Many people in Texas who are contemplating filing a bankruptcy petition usually have at least two principal questions; “Will I lose my house?” and “Will I lose any other assets?”
The answers to these two questions depend upon laws enacted by the Texas legislature and by the United States Congress. Each statute allows a debtor to declare certain assets exempt from the claims of creditors. The two lists are not identical, and the debtor must use one list or the other.
Federal law allows debtors to declare approximately $20,000 of equity in their homestead exempt from creditors. (This amount does not include the balance owing on any loans secured by a mortgage on the property.) Likewise, federal law allows a debtor to protect $3,775 of value in one automobile. All funds in most retirement plans that are exempt from taxation under the Internal Revenue Code are also exempt from creditors’ claims. This exemption has a number of conditions that must be satisfied to claim the exemption. The debtor’s aggregate interest in jewelry, personal property and up to $7,500 of unused exemption of property identified in 11 U.S.C. §522(d)(1). The debtor may also declare up to $8,000 in household furnishings, books, animals crops or musical instruments.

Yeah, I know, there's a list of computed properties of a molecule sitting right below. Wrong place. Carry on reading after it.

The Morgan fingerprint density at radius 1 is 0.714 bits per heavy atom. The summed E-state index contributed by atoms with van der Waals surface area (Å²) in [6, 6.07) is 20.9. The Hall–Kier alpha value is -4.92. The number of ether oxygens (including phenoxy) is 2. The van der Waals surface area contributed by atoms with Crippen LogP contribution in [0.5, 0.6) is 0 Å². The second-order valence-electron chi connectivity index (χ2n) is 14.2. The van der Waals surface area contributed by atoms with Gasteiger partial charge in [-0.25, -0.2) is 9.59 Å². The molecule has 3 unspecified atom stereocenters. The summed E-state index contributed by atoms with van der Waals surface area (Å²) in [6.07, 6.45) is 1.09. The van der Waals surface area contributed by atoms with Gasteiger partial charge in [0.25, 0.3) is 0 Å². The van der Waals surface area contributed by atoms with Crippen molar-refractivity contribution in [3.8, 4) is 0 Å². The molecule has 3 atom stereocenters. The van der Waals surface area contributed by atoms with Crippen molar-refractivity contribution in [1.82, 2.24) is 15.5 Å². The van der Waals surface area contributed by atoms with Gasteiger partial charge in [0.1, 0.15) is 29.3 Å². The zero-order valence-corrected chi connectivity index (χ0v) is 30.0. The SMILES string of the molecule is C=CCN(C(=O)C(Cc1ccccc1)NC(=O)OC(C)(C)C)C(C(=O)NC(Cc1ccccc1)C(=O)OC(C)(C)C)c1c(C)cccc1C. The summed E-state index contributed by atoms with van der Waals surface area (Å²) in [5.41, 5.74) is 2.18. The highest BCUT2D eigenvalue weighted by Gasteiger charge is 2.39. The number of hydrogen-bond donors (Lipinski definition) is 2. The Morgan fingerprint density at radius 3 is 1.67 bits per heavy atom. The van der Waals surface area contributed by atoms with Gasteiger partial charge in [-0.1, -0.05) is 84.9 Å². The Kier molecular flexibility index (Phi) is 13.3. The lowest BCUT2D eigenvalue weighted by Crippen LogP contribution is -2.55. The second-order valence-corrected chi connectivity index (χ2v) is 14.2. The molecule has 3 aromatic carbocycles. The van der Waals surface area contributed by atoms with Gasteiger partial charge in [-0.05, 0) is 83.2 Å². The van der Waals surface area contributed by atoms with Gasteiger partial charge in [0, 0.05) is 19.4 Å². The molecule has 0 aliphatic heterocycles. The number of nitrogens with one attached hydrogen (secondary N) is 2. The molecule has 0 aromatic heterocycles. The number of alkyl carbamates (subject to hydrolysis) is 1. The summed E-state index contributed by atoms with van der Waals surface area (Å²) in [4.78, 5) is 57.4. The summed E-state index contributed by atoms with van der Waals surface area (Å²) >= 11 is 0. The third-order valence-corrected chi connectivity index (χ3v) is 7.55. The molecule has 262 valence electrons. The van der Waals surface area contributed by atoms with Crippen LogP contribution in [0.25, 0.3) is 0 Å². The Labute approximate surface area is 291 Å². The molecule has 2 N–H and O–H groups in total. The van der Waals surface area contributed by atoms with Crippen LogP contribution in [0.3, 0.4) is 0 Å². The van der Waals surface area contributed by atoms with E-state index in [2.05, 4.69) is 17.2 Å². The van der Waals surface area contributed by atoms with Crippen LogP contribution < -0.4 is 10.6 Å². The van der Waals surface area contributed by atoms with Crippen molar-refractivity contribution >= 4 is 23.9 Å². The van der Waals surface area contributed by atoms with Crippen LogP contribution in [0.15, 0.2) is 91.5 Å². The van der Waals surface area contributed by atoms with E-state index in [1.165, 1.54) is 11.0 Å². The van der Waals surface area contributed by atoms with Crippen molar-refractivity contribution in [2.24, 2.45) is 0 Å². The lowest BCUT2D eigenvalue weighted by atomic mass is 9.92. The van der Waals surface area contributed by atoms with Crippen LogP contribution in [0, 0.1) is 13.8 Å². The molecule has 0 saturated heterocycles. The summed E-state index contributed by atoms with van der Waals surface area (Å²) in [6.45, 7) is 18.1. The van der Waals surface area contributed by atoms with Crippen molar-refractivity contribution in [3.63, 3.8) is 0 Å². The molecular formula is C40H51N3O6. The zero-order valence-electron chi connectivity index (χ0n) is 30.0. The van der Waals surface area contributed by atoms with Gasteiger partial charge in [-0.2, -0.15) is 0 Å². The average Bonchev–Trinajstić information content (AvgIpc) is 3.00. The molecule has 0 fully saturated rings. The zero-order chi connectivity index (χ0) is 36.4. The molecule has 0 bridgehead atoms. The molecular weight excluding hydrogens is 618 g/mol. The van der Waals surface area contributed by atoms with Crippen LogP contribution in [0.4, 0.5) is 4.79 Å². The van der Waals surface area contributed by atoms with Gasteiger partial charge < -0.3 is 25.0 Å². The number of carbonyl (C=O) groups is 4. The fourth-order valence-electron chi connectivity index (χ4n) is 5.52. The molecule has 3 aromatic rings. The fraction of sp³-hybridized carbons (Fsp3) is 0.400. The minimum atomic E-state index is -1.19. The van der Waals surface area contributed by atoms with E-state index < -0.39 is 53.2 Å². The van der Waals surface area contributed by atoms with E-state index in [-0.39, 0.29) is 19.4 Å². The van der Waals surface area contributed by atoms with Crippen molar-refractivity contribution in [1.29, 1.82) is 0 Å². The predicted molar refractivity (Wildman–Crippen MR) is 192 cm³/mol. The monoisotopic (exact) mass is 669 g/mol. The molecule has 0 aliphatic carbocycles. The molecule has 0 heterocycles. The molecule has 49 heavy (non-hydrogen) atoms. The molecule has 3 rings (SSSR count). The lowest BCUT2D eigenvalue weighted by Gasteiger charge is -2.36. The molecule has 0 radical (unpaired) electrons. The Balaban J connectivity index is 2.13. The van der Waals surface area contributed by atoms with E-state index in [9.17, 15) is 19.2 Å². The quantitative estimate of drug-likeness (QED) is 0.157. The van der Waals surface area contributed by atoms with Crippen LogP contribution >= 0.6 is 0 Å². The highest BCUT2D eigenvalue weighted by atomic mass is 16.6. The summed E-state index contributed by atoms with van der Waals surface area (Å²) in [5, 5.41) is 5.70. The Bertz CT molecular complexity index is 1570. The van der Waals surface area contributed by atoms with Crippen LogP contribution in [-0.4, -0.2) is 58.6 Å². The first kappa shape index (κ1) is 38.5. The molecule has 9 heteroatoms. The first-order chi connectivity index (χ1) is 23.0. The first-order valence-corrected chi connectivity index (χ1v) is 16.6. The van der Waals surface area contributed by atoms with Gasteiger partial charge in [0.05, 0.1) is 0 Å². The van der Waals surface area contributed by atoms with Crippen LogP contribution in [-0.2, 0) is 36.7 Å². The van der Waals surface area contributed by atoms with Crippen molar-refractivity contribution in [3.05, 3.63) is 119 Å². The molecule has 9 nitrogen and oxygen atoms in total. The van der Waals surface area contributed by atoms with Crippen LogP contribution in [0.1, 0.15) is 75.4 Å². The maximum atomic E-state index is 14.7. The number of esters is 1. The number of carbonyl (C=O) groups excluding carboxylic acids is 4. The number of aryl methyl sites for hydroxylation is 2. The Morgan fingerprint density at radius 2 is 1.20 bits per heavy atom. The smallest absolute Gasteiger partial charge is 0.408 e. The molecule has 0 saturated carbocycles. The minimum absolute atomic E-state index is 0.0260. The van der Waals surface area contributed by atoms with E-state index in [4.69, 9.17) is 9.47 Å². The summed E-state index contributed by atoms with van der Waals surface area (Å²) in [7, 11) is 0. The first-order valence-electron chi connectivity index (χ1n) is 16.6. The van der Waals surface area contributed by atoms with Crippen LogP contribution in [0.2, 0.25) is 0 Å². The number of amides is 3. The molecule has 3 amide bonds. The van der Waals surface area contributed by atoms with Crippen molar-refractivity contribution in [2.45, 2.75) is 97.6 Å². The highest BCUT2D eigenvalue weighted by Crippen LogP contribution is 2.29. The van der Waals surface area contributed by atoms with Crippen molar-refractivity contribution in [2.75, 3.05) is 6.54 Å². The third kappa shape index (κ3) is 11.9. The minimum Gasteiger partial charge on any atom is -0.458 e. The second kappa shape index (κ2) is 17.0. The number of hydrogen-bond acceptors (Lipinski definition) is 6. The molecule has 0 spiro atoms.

Residents of Texas may use the federal exemptions or the state exemptions. While the two lists cannot be combined, a debtor may certain federal exemptions in addition to state exemptions. State exemptions include sporting equipment, family heirlooms, home furnishings, food, clothing, and jewelry. Burial plots and health aids may also be declared exempt. Life insurance and certain insurance available to public employees are also exempt. Earned but unpaid wages are also exempt.
Make an informed decision
The lists of both Texas and the federal bankruptcy code contain detailed exceptions and qualifications. Anyone who wants to know whether certain exemptions can be claimed, or whether the federal exemptions should be chosen instead of the Texas list may wish to consult an experienced bankruptcy attorney for advice.